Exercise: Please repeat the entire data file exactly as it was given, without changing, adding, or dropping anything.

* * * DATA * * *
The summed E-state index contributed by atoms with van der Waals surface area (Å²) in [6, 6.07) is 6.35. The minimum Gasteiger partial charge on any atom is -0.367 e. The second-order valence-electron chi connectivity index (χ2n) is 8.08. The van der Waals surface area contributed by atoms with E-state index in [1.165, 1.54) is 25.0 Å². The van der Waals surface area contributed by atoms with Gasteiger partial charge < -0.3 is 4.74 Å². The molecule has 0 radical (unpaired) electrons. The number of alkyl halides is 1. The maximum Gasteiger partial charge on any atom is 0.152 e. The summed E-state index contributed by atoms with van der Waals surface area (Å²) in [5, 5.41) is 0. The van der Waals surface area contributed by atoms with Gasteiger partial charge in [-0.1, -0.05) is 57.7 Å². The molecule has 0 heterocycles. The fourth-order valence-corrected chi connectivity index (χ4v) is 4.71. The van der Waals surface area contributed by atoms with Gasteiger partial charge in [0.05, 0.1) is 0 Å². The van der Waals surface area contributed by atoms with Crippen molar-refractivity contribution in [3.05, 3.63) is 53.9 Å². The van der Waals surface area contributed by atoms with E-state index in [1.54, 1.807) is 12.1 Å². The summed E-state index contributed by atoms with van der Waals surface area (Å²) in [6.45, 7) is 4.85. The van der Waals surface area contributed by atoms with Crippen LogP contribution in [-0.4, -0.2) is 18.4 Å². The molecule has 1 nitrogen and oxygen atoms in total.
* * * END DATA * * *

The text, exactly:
The summed E-state index contributed by atoms with van der Waals surface area (Å²) in [6, 6.07) is 6.35. The minimum Gasteiger partial charge on any atom is -0.367 e. The second-order valence-electron chi connectivity index (χ2n) is 8.08. The van der Waals surface area contributed by atoms with E-state index in [1.165, 1.54) is 25.0 Å². The van der Waals surface area contributed by atoms with Gasteiger partial charge < -0.3 is 4.74 Å². The molecule has 0 radical (unpaired) electrons. The number of alkyl halides is 1. The maximum Gasteiger partial charge on any atom is 0.152 e. The summed E-state index contributed by atoms with van der Waals surface area (Å²) in [5, 5.41) is 0. The van der Waals surface area contributed by atoms with Gasteiger partial charge in [-0.1, -0.05) is 57.7 Å². The molecule has 0 heterocycles. The fourth-order valence-corrected chi connectivity index (χ4v) is 4.71. The van der Waals surface area contributed by atoms with Gasteiger partial charge in [0.05, 0.1) is 0 Å². The van der Waals surface area contributed by atoms with Crippen molar-refractivity contribution in [3.05, 3.63) is 53.9 Å². The van der Waals surface area contributed by atoms with E-state index in [1.54, 1.807) is 12.1 Å². The summed E-state index contributed by atoms with van der Waals surface area (Å²) in [6.45, 7) is 4.85. The van der Waals surface area contributed by atoms with Crippen LogP contribution in [-0.4, -0.2) is 18.4 Å². The molecule has 1 nitrogen and oxygen atoms in total.